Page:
Major agency policy changes in regulating competition are expected to lead to increased scrutiny of M&A activity. In our practice, we are actively consulting with clients on the potential effects of the Order that may benefit entrepreneurs and middle market M&A players.


On July 9, 2021, President Biden issued an Executive Order on “Promoting Competition in the American Economy” (the “Order”). The stated policy of the administration is to enforce antitrust laws to address the impacts of “excessive” concentration and abuse of market power, particularly as those issues relate to labor markets, Internet platform industries, internet service, banking and financial services, health care markets, agricultural markets and U.S. markets directly affected by foreign cartel activity. It is rooted in the administration’s belief that excessive market concentration threatens basic economic liberties, democratic accountability, the welfare of workers, small businesses and startups.

The Order takes a whole-of-government approach by directing more than a dozen federal agencies to act on 72 initiatives to crack down on anti-competitive practices. The Order reiterates the power of the agencies to challenge prior deals that have closed, especially in areas of “excessive market concentration”. It also directs the antitrust agencies to consider revising the current horizontal and vertical merger guidelines and limit or ban non-compete agreements. FTC Chair Lina Kahn has stated that current guidelines “deserve a hard look to determine whether they are overly permissive” and will review of merger guidelines “with the goal of updating them to reflect a rigorous analytical approach consistent with applicable law”.

The Order establishes a new White House Competition Council led by the Assistant to the President for Economic Policy and Director of the National Economic Council to coordinate anticompetitive behavior and the implementation of the directives. The Council will comprise representatives from the key agencies and will invite the participation of the FTC and other independent agencies.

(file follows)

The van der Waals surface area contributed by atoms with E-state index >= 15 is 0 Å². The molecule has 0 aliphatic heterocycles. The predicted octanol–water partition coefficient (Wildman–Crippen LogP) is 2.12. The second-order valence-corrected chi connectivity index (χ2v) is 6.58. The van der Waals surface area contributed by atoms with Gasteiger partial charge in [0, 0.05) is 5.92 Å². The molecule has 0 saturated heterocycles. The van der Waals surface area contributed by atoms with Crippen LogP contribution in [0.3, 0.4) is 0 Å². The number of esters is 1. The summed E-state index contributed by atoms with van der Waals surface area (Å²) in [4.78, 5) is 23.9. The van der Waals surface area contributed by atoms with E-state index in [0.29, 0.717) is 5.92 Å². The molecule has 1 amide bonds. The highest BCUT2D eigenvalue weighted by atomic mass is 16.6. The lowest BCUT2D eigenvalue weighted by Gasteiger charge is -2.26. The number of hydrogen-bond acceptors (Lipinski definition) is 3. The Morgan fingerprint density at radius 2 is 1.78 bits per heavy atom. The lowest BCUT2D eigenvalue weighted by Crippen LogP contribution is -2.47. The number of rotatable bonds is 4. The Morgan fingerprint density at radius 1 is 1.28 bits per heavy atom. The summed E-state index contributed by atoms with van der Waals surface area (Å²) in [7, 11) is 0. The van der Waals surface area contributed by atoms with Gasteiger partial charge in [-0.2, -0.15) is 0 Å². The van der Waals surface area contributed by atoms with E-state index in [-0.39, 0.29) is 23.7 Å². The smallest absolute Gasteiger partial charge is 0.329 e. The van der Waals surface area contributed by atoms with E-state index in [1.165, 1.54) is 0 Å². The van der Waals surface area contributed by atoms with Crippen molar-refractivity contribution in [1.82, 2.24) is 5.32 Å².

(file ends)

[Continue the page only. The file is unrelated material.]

Technology Industry and Data Accumulation

The policy will intensify congressional and agency scrutiny of large technology platform business practices and transactions by “dominant internet platforms.” The Order focuses on the rise of “a small number of dominant Internet platforms” and directs the FTC to promulgate rules to govern surveillance and the accumulation of data. The FTC is directed to establish rules specifically to address competition concerns from Big Tech companies, Facebook, Apple, Alphabet’s Google and Amazon, and limit “killer acquisitions” where large internet platforms acquire potential competitors.

The rules will address methods by which large technology platforms are seen as competing unfairly with smaller businesses that interact with the platforms. Unfair practices may include gaining non-public information about new products that a small business is selling, using knowledge of sales data to decide whether to launch a similar or “copycat” product and displaying their own products more prominently on their platform. The Chair of FCC is encouraged restore Obama-era net neutrality rules and initiate rulemaking requiring. Internet services companies should be prepared to face greater scrutiny of serial mergers, the aggregation of data, the surveillance of users and the presence of network effects.